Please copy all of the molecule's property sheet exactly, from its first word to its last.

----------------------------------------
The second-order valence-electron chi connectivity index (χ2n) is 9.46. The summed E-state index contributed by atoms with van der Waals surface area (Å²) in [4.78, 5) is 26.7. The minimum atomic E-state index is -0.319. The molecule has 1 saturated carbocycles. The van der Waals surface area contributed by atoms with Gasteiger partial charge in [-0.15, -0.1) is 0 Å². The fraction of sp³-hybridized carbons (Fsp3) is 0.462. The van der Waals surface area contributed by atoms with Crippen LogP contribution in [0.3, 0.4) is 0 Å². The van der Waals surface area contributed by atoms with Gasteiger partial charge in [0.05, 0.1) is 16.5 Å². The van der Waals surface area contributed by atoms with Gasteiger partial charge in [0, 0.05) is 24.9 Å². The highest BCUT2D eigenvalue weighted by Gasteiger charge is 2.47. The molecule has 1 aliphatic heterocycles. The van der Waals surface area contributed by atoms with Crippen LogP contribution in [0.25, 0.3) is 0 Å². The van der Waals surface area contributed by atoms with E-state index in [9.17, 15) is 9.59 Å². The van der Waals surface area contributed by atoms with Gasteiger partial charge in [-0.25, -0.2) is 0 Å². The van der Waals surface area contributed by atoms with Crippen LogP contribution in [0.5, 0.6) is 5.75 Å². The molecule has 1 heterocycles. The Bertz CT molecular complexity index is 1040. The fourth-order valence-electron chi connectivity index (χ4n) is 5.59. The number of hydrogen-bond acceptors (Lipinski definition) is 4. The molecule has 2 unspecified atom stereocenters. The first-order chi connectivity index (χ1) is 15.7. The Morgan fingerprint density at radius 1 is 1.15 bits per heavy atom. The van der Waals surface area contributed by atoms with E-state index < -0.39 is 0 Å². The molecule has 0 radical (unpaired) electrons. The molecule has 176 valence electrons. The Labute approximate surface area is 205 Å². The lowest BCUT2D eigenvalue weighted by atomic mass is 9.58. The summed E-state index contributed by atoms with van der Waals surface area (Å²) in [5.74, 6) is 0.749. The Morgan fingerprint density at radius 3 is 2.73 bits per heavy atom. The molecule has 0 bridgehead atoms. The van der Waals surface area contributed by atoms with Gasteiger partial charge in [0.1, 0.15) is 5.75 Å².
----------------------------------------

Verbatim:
The second-order valence-electron chi connectivity index (χ2n) is 9.46. The summed E-state index contributed by atoms with van der Waals surface area (Å²) in [4.78, 5) is 26.7. The minimum atomic E-state index is -0.319. The molecule has 1 saturated carbocycles. The van der Waals surface area contributed by atoms with Gasteiger partial charge in [-0.15, -0.1) is 0 Å². The fraction of sp³-hybridized carbons (Fsp3) is 0.462. The van der Waals surface area contributed by atoms with Crippen LogP contribution in [0.3, 0.4) is 0 Å². The van der Waals surface area contributed by atoms with Gasteiger partial charge in [0.05, 0.1) is 16.5 Å². The van der Waals surface area contributed by atoms with Gasteiger partial charge in [0, 0.05) is 24.9 Å². The highest BCUT2D eigenvalue weighted by Gasteiger charge is 2.47. The molecule has 1 aliphatic heterocycles. The van der Waals surface area contributed by atoms with Crippen LogP contribution in [0.25, 0.3) is 0 Å². The van der Waals surface area contributed by atoms with E-state index in [9.17, 15) is 9.59 Å². The van der Waals surface area contributed by atoms with Gasteiger partial charge in [-0.25, -0.2) is 0 Å². The van der Waals surface area contributed by atoms with Crippen LogP contribution in [0.5, 0.6) is 5.75 Å². The molecule has 1 heterocycles. The Bertz CT molecular complexity index is 1040. The fourth-order valence-electron chi connectivity index (χ4n) is 5.59. The number of hydrogen-bond acceptors (Lipinski definition) is 4. The molecule has 2 unspecified atom stereocenters. The first-order chi connectivity index (χ1) is 15.7. The Morgan fingerprint density at radius 1 is 1.15 bits per heavy atom. The van der Waals surface area contributed by atoms with E-state index < -0.39 is 0 Å². The molecule has 0 radical (unpaired) electrons. The molecule has 176 valence electrons. The Labute approximate surface area is 205 Å². The lowest BCUT2D eigenvalue weighted by atomic mass is 9.58. The summed E-state index contributed by atoms with van der Waals surface area (Å²) in [5.74, 6) is 0.749. The Morgan fingerprint density at radius 3 is 2.73 bits per heavy atom. The molecule has 0 bridgehead atoms. The van der Waals surface area contributed by atoms with Gasteiger partial charge in [0.1, 0.15) is 5.75 Å².